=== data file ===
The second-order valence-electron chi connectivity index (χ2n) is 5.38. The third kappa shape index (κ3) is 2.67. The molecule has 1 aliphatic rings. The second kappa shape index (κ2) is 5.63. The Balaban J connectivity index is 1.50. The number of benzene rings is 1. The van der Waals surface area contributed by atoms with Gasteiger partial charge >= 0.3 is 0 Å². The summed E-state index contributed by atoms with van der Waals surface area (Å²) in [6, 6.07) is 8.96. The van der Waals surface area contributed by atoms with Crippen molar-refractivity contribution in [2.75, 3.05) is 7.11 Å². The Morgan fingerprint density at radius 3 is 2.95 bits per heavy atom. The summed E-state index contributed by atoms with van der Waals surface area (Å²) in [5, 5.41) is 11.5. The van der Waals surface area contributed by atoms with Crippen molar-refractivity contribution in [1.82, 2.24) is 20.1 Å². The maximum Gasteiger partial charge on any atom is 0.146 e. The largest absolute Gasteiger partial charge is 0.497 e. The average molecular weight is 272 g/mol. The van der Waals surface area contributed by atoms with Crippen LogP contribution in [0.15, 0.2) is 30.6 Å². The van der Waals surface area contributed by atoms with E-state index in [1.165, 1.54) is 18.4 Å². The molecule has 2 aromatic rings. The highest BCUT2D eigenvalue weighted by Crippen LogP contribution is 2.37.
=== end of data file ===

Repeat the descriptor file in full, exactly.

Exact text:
The second-order valence-electron chi connectivity index (χ2n) is 5.38. The third kappa shape index (κ3) is 2.67. The molecule has 1 aliphatic rings. The second kappa shape index (κ2) is 5.63. The Balaban J connectivity index is 1.50. The number of benzene rings is 1. The van der Waals surface area contributed by atoms with Gasteiger partial charge >= 0.3 is 0 Å². The summed E-state index contributed by atoms with van der Waals surface area (Å²) in [6, 6.07) is 8.96. The van der Waals surface area contributed by atoms with Crippen molar-refractivity contribution in [2.75, 3.05) is 7.11 Å². The Morgan fingerprint density at radius 3 is 2.95 bits per heavy atom. The summed E-state index contributed by atoms with van der Waals surface area (Å²) in [5, 5.41) is 11.5. The van der Waals surface area contributed by atoms with Crippen molar-refractivity contribution in [1.82, 2.24) is 20.1 Å². The maximum Gasteiger partial charge on any atom is 0.146 e. The largest absolute Gasteiger partial charge is 0.497 e. The average molecular weight is 272 g/mol. The van der Waals surface area contributed by atoms with Crippen LogP contribution in [0.15, 0.2) is 30.6 Å². The van der Waals surface area contributed by atoms with E-state index in [1.165, 1.54) is 18.4 Å². The molecule has 2 aromatic rings. The highest BCUT2D eigenvalue weighted by Crippen LogP contribution is 2.37.